• An updated toolkit for writing to rape victims, to ensure prosecutors properly explain our role and give victims the information they need.

This work will sit alongside the upcoming Victims’ Bill and wider package of measures designed to improve the experience for victims across the Criminal Justice System.

The CPS will be publishing a defendants strategy in the coming weeks.

Notes to editors

  • You can read the CPS summary of the Crest Advisory findings and outline of next steps on our website
  • Read the full victims’ needs assessment carried out by Crest Advisory
  • The Crown Prosecution Service (CPS) commissioned Crest Advisory to conduct a strategic victims’ needs assessment (SNA) to better understand the needs of victims and where they are not fully met in CPS communications. Crest was commissioned in June 2021 – the information outlined in this report reflects a snapshot of the CPS demand and victim experience at the time.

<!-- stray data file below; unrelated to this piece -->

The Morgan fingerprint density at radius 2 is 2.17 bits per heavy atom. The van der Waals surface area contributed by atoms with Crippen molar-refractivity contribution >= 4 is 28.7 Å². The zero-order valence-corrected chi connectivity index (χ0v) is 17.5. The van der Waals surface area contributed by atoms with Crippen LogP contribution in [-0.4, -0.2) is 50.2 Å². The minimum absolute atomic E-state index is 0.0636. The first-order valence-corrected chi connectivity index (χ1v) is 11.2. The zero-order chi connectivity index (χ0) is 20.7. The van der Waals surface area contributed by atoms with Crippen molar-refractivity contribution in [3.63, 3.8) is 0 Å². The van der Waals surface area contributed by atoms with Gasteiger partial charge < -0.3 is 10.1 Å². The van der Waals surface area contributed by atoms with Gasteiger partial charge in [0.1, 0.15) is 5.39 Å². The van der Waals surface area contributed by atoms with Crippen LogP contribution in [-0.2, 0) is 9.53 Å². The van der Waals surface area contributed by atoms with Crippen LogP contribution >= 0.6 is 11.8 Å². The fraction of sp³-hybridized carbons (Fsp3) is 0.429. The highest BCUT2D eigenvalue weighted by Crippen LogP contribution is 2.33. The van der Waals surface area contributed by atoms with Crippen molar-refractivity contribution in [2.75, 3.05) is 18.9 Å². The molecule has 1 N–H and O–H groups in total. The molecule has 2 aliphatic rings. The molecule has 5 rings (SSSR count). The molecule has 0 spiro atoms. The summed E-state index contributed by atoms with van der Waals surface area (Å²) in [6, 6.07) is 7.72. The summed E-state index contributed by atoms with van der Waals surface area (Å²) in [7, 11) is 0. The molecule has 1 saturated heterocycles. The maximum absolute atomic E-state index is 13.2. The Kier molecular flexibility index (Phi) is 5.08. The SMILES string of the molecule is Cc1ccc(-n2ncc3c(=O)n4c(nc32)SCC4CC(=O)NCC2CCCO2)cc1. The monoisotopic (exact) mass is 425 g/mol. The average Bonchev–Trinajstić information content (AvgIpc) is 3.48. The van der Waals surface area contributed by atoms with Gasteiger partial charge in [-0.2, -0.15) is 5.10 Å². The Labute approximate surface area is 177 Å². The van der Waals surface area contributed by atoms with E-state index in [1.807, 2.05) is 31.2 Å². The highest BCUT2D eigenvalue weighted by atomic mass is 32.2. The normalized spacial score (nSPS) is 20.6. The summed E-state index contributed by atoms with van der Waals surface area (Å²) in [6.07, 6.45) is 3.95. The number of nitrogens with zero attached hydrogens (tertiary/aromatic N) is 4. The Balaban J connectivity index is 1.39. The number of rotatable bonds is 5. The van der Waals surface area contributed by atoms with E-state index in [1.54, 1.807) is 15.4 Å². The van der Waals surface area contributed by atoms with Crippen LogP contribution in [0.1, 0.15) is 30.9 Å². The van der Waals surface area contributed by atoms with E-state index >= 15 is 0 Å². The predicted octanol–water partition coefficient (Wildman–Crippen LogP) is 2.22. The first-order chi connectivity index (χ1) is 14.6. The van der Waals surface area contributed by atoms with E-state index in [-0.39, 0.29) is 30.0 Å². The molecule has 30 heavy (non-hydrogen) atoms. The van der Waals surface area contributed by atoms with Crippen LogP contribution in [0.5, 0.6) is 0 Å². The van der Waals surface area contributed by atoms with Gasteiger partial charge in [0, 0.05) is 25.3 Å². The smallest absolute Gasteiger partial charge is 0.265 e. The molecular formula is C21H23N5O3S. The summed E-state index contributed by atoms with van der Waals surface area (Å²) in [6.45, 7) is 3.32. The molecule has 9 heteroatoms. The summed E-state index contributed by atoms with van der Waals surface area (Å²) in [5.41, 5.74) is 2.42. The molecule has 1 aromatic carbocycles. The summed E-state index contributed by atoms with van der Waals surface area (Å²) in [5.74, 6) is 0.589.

• The purpose of this project was to support the improvement of the CPS’ engagement and communication with victims and response to victims’ needs. Crest worked collaboratively with the CPS on this.
  • The methods used to build this report included: quantitative analysis of publicly available and specialised service data; consultation of practitioners both statutory and third sector; and the consultation of victims.
  • Researchers surveyed over 150 victims and specialised victim services who described changes they would like to see in the CPS. The accounts of victims’ experiences can be found on slides 59 - 81 of the report.
  • Crest are crime and justice specialists – equal parts research, strategy and communication. Crest produce research reports but also practical strategy and advice designed to be useful on the frontline.